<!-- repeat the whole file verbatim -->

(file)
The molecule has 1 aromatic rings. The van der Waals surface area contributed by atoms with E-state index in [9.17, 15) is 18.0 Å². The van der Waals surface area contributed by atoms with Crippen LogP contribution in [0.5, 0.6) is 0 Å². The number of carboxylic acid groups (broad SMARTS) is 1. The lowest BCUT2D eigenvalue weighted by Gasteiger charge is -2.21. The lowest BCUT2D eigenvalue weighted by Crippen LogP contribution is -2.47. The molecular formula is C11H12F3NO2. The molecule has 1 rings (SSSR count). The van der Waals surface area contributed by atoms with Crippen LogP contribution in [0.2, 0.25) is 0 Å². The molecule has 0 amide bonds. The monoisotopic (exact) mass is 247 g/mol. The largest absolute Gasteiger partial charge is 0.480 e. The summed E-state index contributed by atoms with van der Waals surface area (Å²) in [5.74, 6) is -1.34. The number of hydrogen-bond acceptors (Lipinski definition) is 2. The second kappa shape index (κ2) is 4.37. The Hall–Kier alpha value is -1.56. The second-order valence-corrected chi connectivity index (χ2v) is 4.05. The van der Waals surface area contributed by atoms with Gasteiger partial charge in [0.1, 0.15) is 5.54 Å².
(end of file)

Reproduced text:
The molecule has 1 aromatic rings. The van der Waals surface area contributed by atoms with E-state index in [9.17, 15) is 18.0 Å². The van der Waals surface area contributed by atoms with Crippen LogP contribution in [0.5, 0.6) is 0 Å². The number of carboxylic acid groups (broad SMARTS) is 1. The lowest BCUT2D eigenvalue weighted by Gasteiger charge is -2.21. The lowest BCUT2D eigenvalue weighted by Crippen LogP contribution is -2.47. The molecular formula is C11H12F3NO2. The molecule has 1 rings (SSSR count). The van der Waals surface area contributed by atoms with Crippen LogP contribution in [0.2, 0.25) is 0 Å². The molecule has 0 amide bonds. The monoisotopic (exact) mass is 247 g/mol. The largest absolute Gasteiger partial charge is 0.480 e. The summed E-state index contributed by atoms with van der Waals surface area (Å²) in [5.74, 6) is -1.34. The number of hydrogen-bond acceptors (Lipinski definition) is 2. The second kappa shape index (κ2) is 4.37. The Hall–Kier alpha value is -1.56. The second-order valence-corrected chi connectivity index (χ2v) is 4.05. The van der Waals surface area contributed by atoms with Gasteiger partial charge in [0.1, 0.15) is 5.54 Å².